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The impact of an innovative pharmacist-led inpatient opioid de-escalation intervention in post-operative orthopedic patients

Thuy Bui, BPharm, Richard Grygiel, MPharm, Alex Konstantatos, MB BS (Hons), FANZCA, Dip Obs, MRCA, Nick Christelis, Susan Liew, MB BS (Hons), FRACS, Ria Hopkins, BHSci (Hons), MPH, Michael Dooley, BPharm, Grad DipHospPharm, PhD


Objective: Many patients are discharged from hospital after surgery with excessive doses of opioid, and prescription opioid addiction has become a serious public health problem. Inpatient opioid de-escalation performed by clinical pharmacists may assist in reducing opioids before discharge. We aimed to evaluate whether clinical pharmacist-led opioid de-escalation for inpatients after orthopedic surgery led to significant reductions in opioid use at discharge, without resulting in greater pain intensity and side effects.

Design: This retrospective pre-/post-intervention study evaluated patients before and after implementation of a pharmacist-led opioid de-escalation service.

Setting: A major tertiary institution.

Participants: Ninety eight participants underwent de-escalation, and 98 controls received standard care following orthopedic surgery.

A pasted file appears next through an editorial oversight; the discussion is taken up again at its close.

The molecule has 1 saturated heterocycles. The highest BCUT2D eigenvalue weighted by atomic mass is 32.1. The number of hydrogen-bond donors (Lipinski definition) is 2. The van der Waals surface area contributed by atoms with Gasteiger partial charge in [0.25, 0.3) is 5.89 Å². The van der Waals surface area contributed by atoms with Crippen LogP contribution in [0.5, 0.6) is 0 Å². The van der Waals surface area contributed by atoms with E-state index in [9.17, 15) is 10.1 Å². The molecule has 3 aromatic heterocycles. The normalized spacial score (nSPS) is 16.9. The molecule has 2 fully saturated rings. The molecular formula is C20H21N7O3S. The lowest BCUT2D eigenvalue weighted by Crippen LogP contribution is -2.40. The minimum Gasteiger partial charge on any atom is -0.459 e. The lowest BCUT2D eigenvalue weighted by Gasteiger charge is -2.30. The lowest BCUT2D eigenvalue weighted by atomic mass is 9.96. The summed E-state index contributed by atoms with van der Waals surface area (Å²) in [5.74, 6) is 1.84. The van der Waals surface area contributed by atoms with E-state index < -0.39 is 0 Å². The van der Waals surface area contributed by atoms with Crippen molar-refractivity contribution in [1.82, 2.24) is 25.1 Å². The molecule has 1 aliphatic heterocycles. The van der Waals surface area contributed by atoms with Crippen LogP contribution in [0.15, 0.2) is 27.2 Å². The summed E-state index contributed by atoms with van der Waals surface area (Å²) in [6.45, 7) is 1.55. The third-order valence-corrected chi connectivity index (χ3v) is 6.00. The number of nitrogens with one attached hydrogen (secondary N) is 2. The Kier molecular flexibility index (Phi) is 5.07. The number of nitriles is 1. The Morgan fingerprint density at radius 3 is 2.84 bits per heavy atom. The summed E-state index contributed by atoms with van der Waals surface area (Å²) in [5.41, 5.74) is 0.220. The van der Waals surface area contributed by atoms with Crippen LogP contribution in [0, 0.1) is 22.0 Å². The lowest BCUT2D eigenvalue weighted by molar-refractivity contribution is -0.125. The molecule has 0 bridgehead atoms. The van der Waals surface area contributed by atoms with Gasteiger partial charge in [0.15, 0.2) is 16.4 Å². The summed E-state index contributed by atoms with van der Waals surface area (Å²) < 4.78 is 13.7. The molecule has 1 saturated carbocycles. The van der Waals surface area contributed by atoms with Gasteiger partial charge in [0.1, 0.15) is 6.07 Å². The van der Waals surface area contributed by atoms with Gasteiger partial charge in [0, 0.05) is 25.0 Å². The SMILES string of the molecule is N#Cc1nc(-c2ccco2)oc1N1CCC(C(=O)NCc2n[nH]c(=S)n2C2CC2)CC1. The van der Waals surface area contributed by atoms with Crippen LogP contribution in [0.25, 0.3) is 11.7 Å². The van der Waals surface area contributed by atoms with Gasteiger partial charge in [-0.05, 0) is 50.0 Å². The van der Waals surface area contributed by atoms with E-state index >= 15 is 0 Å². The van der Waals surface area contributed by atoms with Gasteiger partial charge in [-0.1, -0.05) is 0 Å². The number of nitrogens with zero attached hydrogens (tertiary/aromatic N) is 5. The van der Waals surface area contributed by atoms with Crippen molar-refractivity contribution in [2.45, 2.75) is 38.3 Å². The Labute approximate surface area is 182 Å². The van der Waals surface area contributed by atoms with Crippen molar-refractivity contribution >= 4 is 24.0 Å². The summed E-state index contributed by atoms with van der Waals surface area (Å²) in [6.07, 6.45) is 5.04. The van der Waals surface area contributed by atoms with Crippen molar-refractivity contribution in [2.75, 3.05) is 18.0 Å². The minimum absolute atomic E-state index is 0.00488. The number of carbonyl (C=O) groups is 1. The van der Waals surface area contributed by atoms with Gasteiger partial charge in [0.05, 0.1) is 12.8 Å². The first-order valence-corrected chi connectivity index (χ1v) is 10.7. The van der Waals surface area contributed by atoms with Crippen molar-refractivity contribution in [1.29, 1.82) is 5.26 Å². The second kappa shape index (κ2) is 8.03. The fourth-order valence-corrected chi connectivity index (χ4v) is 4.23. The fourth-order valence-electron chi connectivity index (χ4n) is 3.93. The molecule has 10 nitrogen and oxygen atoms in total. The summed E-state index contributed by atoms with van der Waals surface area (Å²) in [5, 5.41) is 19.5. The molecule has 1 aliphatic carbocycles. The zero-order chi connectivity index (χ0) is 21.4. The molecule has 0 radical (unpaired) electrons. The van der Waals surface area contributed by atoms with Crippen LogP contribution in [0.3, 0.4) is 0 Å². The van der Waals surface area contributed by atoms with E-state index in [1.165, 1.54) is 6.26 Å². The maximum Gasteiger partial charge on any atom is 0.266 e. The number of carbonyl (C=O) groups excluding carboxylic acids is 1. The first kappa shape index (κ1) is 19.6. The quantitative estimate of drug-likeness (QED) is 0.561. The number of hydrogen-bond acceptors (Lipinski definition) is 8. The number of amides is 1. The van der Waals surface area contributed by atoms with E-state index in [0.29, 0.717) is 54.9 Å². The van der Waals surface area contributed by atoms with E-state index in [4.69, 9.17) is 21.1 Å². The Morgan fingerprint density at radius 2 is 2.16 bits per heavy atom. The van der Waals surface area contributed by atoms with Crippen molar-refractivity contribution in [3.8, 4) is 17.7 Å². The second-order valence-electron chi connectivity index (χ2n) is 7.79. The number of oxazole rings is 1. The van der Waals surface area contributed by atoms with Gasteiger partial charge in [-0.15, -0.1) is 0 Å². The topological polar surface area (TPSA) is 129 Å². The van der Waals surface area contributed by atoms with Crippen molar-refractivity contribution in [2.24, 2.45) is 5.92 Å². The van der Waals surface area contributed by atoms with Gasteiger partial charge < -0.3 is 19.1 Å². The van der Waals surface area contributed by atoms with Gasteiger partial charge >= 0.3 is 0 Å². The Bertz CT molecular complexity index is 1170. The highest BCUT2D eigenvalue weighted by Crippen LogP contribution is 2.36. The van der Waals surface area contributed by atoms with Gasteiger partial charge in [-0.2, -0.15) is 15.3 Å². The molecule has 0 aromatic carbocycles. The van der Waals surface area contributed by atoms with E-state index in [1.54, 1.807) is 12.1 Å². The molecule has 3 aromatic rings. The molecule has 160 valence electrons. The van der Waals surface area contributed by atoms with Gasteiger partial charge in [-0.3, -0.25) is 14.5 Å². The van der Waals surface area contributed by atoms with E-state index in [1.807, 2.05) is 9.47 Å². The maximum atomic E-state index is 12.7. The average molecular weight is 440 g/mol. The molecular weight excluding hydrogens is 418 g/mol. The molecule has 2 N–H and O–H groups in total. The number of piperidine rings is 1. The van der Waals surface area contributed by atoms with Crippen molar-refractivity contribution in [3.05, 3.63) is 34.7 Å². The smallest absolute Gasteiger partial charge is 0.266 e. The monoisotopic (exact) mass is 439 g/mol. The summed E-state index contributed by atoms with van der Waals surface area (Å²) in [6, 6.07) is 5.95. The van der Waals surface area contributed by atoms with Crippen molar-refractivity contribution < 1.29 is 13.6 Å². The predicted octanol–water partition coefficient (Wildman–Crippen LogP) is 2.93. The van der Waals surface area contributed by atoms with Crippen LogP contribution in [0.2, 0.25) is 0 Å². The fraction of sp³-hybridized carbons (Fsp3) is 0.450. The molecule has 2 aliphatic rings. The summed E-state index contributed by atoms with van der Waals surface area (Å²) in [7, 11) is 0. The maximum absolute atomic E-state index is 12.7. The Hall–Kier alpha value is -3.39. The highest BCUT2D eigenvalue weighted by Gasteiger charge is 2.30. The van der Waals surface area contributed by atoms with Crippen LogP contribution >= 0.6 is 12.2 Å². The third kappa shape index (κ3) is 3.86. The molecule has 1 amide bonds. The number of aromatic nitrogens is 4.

Intervention: Pharmacist-led opioid de-escalation was initiated after discharge from the institution's Acute Pain Service.

Main outcome measure: Primary outcome was total morphine oral equivalence (MOE) required in the 24-hours before discharge between the two groups. Secondary outcomes included pain intensity scores and opioid-related side effects.

Results: The post-intervention group used significantly less opioids in the 24 hours preceding discharge compared with the precohort (total MOE 30 vs 45 mg; p = 0.025).There were no differences in pain intensity at rest (p = 0.19) or with movement (p = 0.19). Cases experienced significantly less constipation (29 vs 49 percent; p = 0.004); no differences were observed for other side effects.

Discussion: We observed statistically similar pain intensity ratings, in the setting of significantly lowered opioid doses among the post-intervention group prior to discharge.

Conclusion: Pharmacist-led inpatient opioid de-escalation is effective, does not increase pain intensity, and reduces constipation. Hospitals should explore the viability of extending pharmacist-led opioid de-escalation to other surgical patients and following hospital discharge, aiming for opioid cessation.


opioid, acute pain, pharmacist

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